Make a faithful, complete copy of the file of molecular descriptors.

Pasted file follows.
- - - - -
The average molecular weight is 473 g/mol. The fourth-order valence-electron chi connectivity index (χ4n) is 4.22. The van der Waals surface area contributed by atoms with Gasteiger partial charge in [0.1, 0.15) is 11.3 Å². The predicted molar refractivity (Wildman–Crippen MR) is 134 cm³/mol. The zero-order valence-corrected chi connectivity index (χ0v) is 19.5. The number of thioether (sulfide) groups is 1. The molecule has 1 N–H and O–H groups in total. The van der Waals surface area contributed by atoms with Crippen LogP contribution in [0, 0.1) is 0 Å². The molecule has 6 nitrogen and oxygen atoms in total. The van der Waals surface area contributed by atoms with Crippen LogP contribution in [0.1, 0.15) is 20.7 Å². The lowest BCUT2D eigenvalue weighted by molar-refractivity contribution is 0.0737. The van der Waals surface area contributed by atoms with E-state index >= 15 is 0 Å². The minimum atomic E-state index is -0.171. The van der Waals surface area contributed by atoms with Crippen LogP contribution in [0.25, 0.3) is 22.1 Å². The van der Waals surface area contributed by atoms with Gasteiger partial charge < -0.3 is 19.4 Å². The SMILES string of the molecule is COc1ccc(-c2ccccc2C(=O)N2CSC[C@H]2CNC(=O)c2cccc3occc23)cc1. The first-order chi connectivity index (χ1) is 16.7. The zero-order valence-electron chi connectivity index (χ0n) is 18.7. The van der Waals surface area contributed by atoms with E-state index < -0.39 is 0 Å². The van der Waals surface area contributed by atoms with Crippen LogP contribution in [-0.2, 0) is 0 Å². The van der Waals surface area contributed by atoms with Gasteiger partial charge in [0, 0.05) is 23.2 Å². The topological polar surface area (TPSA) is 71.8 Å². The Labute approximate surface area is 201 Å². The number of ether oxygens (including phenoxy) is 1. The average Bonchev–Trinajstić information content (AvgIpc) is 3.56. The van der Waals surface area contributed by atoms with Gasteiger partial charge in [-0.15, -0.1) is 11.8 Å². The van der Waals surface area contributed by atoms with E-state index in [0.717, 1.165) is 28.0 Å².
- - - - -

The average molecular weight is 473 g/mol. The fourth-order valence-electron chi connectivity index (χ4n) is 4.22. The van der Waals surface area contributed by atoms with Gasteiger partial charge in [0.1, 0.15) is 11.3 Å². The predicted molar refractivity (Wildman–Crippen MR) is 134 cm³/mol. The zero-order valence-corrected chi connectivity index (χ0v) is 19.5. The number of thioether (sulfide) groups is 1. The molecule has 1 N–H and O–H groups in total. The van der Waals surface area contributed by atoms with Crippen LogP contribution in [0, 0.1) is 0 Å². The molecule has 6 nitrogen and oxygen atoms in total. The van der Waals surface area contributed by atoms with Crippen LogP contribution in [0.1, 0.15) is 20.7 Å². The lowest BCUT2D eigenvalue weighted by molar-refractivity contribution is 0.0737. The van der Waals surface area contributed by atoms with E-state index >= 15 is 0 Å². The minimum atomic E-state index is -0.171. The van der Waals surface area contributed by atoms with Crippen LogP contribution in [0.25, 0.3) is 22.1 Å². The van der Waals surface area contributed by atoms with Gasteiger partial charge < -0.3 is 19.4 Å². The SMILES string of the molecule is COc1ccc(-c2ccccc2C(=O)N2CSC[C@H]2CNC(=O)c2cccc3occc23)cc1. The first-order chi connectivity index (χ1) is 16.7. The zero-order valence-electron chi connectivity index (χ0n) is 18.7. The van der Waals surface area contributed by atoms with E-state index < -0.39 is 0 Å². The van der Waals surface area contributed by atoms with Crippen LogP contribution in [-0.2, 0) is 0 Å². The van der Waals surface area contributed by atoms with Gasteiger partial charge in [0, 0.05) is 23.2 Å². The topological polar surface area (TPSA) is 71.8 Å². The Labute approximate surface area is 201 Å². The number of ether oxygens (including phenoxy) is 1. The average Bonchev–Trinajstić information content (AvgIpc) is 3.56. The van der Waals surface area contributed by atoms with Gasteiger partial charge in [-0.15, -0.1) is 11.8 Å². The van der Waals surface area contributed by atoms with E-state index in [0.717, 1.165) is 28.0 Å².